This question already has an answer here:
(EDIT: I've marked this question as answered in order that I can go away and come up with a better one. Thanks to everybody for the helpful answers.)
Is it possible to describe the RH in language comprehensible to a non-mathematician?
In my experience (as a non-mathematician) the answer is a definite 'no'. But before I give up on it I thought I'd ask for some views.
By 'explain' I do not mean explain fully. I mean explain the basic structure of the hypothesis. Something like - we feed values into a function and the output is plotted to create a landscape and a critical line appears and we conjecture that all zero outputs fall on this line. I expect even this is wrong but it's this level of explanation that I'm after, with just a bit more detail added.
I've spent a long time trying to understand the relationship between the inputs and outputs of the Zeta calculation and got nowhere. Yet I'm not stupid. There's something I'm missing but none of the explanations I've been offered allow me to understand what it is.
I know a bit about the primes but must ask for answers in a more or less natural language or will not be able to cope. I know such requests annoy mathematicians but I can only ask.
I have read Du Sautoy, Derbyshire and much more but never found an explanation that doesn't assume I'm a graduate mathematician. I need a children's book on the topic that describes it in very general terms.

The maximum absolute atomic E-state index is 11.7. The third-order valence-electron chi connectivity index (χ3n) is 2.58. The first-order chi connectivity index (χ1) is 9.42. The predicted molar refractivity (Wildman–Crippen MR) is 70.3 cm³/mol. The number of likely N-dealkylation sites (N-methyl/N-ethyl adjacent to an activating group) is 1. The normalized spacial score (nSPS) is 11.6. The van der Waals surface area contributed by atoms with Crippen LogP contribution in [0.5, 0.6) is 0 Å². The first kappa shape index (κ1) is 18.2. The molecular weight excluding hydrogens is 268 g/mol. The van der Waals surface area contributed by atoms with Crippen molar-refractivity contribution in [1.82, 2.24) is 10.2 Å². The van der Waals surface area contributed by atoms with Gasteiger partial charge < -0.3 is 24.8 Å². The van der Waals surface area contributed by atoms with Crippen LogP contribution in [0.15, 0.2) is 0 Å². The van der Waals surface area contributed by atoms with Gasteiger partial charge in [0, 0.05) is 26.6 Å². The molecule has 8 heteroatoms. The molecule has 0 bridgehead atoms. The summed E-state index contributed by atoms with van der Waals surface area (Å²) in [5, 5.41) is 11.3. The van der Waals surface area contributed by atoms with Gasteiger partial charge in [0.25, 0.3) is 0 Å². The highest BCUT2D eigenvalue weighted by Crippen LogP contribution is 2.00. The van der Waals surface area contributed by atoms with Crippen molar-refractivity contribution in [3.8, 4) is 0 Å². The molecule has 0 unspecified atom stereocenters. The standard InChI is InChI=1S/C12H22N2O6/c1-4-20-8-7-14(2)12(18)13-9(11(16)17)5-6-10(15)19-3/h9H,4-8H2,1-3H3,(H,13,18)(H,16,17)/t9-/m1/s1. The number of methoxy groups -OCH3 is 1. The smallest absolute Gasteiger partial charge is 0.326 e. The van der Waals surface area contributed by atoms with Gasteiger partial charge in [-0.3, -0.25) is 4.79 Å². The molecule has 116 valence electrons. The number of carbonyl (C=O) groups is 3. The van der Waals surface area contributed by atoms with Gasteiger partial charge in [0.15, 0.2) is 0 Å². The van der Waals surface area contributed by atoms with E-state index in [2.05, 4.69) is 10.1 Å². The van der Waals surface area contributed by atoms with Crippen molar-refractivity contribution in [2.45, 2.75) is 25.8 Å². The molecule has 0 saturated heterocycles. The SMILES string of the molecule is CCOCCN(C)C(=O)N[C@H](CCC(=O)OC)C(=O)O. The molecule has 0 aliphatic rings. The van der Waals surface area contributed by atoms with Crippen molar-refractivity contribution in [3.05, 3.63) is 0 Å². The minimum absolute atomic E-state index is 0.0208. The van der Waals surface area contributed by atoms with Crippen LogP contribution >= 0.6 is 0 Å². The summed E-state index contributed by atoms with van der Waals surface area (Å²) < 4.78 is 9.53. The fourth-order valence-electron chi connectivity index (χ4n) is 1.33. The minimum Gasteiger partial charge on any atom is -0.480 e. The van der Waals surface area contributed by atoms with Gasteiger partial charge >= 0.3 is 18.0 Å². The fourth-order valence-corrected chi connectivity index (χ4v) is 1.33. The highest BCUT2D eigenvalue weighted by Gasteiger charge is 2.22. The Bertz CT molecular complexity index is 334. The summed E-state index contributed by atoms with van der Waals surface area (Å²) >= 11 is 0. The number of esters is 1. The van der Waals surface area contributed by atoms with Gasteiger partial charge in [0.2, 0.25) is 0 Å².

Is such a thing possible?
EDIT: Vincent has suggested a similar but perhaps interestingly different question. This is - is there an intuitive explanation why the Riemann zeta FUNCTION (rather than hypothesis) contains interesting information about the distribution of primes in language comprehensible to a non-mathematician?
My intuition is that the explanation would be the harmonic series and its role in determining the distribution of primes. I'll hesitatingly ask if this makes any sense. Or are there other reasons? As it happens I'm coming at this as a musician and have an interest in the musical aspect of the distribution or primes, or rather in the distribution of non-primes that determines the primes.
EDIT 2: I see that similar questions have been asked previously. Thanks to the members who have provided links to them. I've been checking them and so far they have been helpful but not so much as to persuade me to take this one down. This may change as I keep reading and I'll withdraw this one if so.